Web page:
Camp Day--The True History

By Mark Cohn

The camp property was discovered by C.D. Kepner, a leader of the Newton Y. A wealthy Newton man, Frank A. Day, had bequeathed money to the Y to fund a camp. Mr. Kepner traveled all over New England to find the perfect location (The Kepner family had a long association with the camp, including Bill, a Midget Unit Head in the 1940s and Bob and Steve, campers in the 1970s). The site where camp is located was once home of the Quabog Indian Tribe. The tribe named Lake Quacumquasitt, which means Great White Goose in the Quabog language. The original camp property was purchased from the Bedell family, which owned the farmhouse.

Originally, the camp property was 1/3 its present size. The dining hall was built before the camp existed--at various times it was a roller skating rink and dance hall. In the early 1900s, a steamboat brought picnickers to the camp property. In its first summer, there were just six campers. The area around the farmhouse and Midget Field was not purchased until after WWII. The first Camp Director was William McPherson. Clyde Hess became director in 1921 and in his 17 years as Director, the camp began to grow. In 1927 the camp divided into Junior and Senior Units. The Midgets were not established until 1935. In 1928, electricity was brought in for the first time. In 1931 the dining hall was screened in. The first cabins were built in that same year; before that all campers lived in tents.

In the 1930s, horseback riding was an important part of the camp program. Sailboats and canoes were added in the late 30s. In 1938, the camp was hit by the Great New England Hurricane. Flooding caused water to rise to the second level of the boathouse and the camp was severely damaged. During this era, the waterfront did not have an H dock, but it did have a slide and high diving board.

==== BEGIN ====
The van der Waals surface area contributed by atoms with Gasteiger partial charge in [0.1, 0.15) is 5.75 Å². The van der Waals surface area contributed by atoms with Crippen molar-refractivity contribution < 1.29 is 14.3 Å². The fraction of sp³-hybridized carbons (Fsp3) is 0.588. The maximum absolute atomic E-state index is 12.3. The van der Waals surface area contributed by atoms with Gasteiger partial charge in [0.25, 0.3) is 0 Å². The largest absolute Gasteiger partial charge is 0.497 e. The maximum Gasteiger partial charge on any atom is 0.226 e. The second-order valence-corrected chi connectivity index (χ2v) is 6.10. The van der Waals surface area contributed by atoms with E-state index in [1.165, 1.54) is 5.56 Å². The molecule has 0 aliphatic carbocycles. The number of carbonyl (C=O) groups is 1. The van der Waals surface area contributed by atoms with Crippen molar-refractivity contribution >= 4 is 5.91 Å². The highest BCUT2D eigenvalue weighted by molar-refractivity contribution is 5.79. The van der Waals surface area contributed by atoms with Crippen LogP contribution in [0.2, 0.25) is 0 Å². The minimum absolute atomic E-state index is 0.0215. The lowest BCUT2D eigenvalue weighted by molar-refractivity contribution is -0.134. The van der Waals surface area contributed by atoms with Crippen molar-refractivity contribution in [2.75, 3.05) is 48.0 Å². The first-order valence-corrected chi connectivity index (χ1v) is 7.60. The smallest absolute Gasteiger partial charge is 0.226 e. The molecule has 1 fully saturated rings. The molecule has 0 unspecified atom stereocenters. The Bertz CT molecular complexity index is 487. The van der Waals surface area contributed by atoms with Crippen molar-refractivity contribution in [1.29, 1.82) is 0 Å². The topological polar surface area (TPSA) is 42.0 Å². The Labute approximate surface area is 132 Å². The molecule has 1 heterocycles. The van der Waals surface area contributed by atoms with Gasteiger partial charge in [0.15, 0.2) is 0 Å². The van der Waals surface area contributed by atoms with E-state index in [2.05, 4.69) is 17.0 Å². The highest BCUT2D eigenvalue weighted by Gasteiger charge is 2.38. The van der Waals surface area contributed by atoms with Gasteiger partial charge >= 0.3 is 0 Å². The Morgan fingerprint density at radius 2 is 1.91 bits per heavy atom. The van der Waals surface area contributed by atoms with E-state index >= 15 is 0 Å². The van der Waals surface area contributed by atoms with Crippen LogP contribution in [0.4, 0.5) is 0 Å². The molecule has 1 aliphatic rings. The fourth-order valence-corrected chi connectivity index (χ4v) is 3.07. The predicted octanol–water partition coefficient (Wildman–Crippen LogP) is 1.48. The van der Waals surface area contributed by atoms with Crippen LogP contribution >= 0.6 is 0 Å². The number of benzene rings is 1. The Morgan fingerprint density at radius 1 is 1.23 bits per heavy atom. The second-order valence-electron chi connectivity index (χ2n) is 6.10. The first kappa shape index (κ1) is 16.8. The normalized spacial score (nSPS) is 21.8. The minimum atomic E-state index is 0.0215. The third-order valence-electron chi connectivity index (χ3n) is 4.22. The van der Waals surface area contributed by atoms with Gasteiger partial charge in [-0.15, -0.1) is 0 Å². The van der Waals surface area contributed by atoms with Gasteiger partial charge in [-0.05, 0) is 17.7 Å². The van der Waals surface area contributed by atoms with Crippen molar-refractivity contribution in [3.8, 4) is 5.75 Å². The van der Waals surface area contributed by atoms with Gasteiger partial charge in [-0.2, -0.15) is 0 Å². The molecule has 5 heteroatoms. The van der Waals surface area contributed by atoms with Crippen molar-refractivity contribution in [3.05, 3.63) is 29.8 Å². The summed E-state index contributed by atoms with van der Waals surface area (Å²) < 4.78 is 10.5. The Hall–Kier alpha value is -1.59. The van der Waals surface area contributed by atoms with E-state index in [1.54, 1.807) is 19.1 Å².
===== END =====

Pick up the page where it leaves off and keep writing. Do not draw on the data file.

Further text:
Crafts was an important part of the program and was located in what is now the "Country Club" building next to the Senior Miller Court. The camp newspaper, called the Daylight even in the 30s, was published once a week. For a time in the late 30s, there was a Ranger Division, for boys 16-18. They spent most of their time camping out. In 1940, tuition was $12 per week. The camp song, written by Edward Campbell to the tune of "Cornell," is the same as it is now. In 1941, CW Johnson, who had been Assistant Director for many years, replaced Hess.

Then, in 1945, the Doc Simmons era began. Doc served as Director for the next twenty years. While Doc was Director, camp experienced its greatest growth and was regularly full with 180 campers and a long waiting list. For a while, it was nearly impossible for a new camper to be admitted unless a relative had gone to camp. During much of this period, "Coach" Fisher was the Junior Unit Head and Reggie Smith was the Waterfront Director. He was succeeded by Warren Bechtold. Ed Poskitt and Forbes Keith were unit heads during part of this period and Harry Pickering was the crafts director for 15 years. Vinnie Morotto was the sailing and music head for more than 10 years.

Dick McKnight replaced Coach as Junior Unit head, and when he married Sonya, she became the nature instructor. In the late 40s, the Midget and Junior cabins were built in their current locations. For a time, the Junior Unit was divided into Junior A and B; the two groups went to activities separately. There were no CITs until 1966, but "relief counselors" lived in the Motel and filled in on days off. The plaque race began in 1947 and except for a brief time in the late 70s has continued to this day. The Director's cottage was built in the late 50s, and the Midget Unit HQs and what is now the Junior Unit HQs (It used to be the home of the Waterfront Director) were built in 1952. In 1961,the Midget bowl, which had been dirt, was paved over. When Doc passed away, Ed Poskitt became Camp Director. Harry Pickering served as Assistant Director in 1968 and 1969. In 1970, the Y decided that its staff should fill the Director's position. In the next decade, Joe White, Vin Goglia, Paul Mercer, Jack Haston and John Donovan would each briefly fill the director's position. During this same period, enrollment plummeted, dropping to as few as 50-60 campers at some points. During this period, Ned Morse (Midget), George Albro (Junior), Harry Blaisdell (Midget and Senior) and myself were some of the longer serving unit heads.

In 1979, however, Dick and Sonya became directors, built the camp back up to where it stands today, and the rest, as they say, is history. I was at camp from 1966-1976 and 1979-1981, including three years as Midget Unit Head and a couple as Program Director, so someone else will have to write the rest of the history from 1982 onward.